Leaving hospital? Heed care tips or you may return

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You’d be mad at having to return your car to the mechanic within a month, yet rehospitalization after people get their hearts repaired too often is treated as business as usual, laments Dr. Ricardo Bello, a cardiac surgeon at New York’s Montefiore Medical Center.

Heart surgeons try to prevent that by re-examining patients two to three weeks after they go home. But Montefiore patients tend to be readmitted sooner than that.

So last fall, Bello’s team began a special clinic where nurses check heart surgery patients about a week after they go home, at no extra charge — and have a chance to re-teach those discharge instructions when people are more ready to listen.

Plus, for that first month at home, patients are supposed to wear a bracelet with a phone number to reach Montefiore’s cardiac unit 24 hours a day with any worries.

“It changed my conception of dealing with a doctor,” said Michael Lee, 60.

Montefiore surgeons repaired a life-threatening crack in Lee’s aorta, the body’s main blood vessel, but his recovery derailed days after getting home. He quit some medications. He was scared to wash the wound that ran from chest to navel, an infection risk. He developed a scary cough and called that special clinic in a panic.

It turned out the cough was a temporary nuisance — but nurses discovered a real threat: Lee’s blood pressure was creeping up, a risk to his healing aorta. Those pills Lee quit were supposed to keep it extra low, a message he’d missed. And some hands-on instruction reassured Lee that he could handle his wound without tearing it.

Without the clinic, “he’s definitely somebody we would have been called to see in the emergency room,” said physician assistant Jason Lightbody.

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In heart failure, a weakly pumping heart allows fluid to build up until patients gasp for breath. Spotting subtle early signs like swelling ankles or creeping weight gain is crucial. But at the Oregon Health & Science University, nurse practitioner Jayne Mitchell spied as patients were told what to watch for as they were discharged — and they barely paid attention.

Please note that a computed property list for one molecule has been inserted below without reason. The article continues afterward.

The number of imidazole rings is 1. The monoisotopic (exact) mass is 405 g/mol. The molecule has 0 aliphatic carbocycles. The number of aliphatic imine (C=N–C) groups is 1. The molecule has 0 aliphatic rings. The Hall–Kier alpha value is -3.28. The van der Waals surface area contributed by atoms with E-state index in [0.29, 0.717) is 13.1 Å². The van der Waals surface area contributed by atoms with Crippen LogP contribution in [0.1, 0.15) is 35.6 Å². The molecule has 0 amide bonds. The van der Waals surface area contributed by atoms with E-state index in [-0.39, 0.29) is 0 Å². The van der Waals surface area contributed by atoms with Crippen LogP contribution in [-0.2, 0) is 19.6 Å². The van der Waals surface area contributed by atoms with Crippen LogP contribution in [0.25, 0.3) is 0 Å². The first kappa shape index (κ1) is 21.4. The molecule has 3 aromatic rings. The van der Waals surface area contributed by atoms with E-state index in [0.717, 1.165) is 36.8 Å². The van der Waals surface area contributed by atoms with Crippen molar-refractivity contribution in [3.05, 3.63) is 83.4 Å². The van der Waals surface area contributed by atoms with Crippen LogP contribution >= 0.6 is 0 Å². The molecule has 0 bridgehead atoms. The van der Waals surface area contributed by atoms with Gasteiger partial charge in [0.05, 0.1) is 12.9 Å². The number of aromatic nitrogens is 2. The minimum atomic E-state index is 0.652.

The new plan: Learn by doing.

Every morning, hospitalized patients weigh themselves in front of a nurse, record the result and get quizzed on what they’d do at home. Gained 2 pounds or more? Call the doctor for fast help. Lots of day-to-day fluctuation? A weekly log can help a doctor tell if a patient is getting worse or skipping medication or having trouble avoiding water-retaining salty food.

Step 2: These patients need a check-up a week after they go home. The hospital makes the appointment with a primary care doctor before they’re discharged, to ensure they can get one.

And for some high-risk patients who live too far away to easily track, Mitchell is pilot-testing whether a high-tech option helps them stick with care instructions.

During that first vulnerable month at home, those patients record their morning weight, blood pressure and heart rate on a monitor called the Health Buddy. It automatically sends the information back to Mitchell’s team at OHSU and also will flash instructions to the patient if it detects certain risks.

In Sun River, Ore., Richard W. Pasmore’s phone rang one morning. Nurses three hours away in Portland saw that his weigh-in was high and adjusted his medications over the phone.

The 67-year-old Pasmore thinks it prevented a return to the hospital: “It kept them totally abreast of everything that was happening with me.” And by the end of the month, he says he’d gotten in the habit of his morning heart failure checks.

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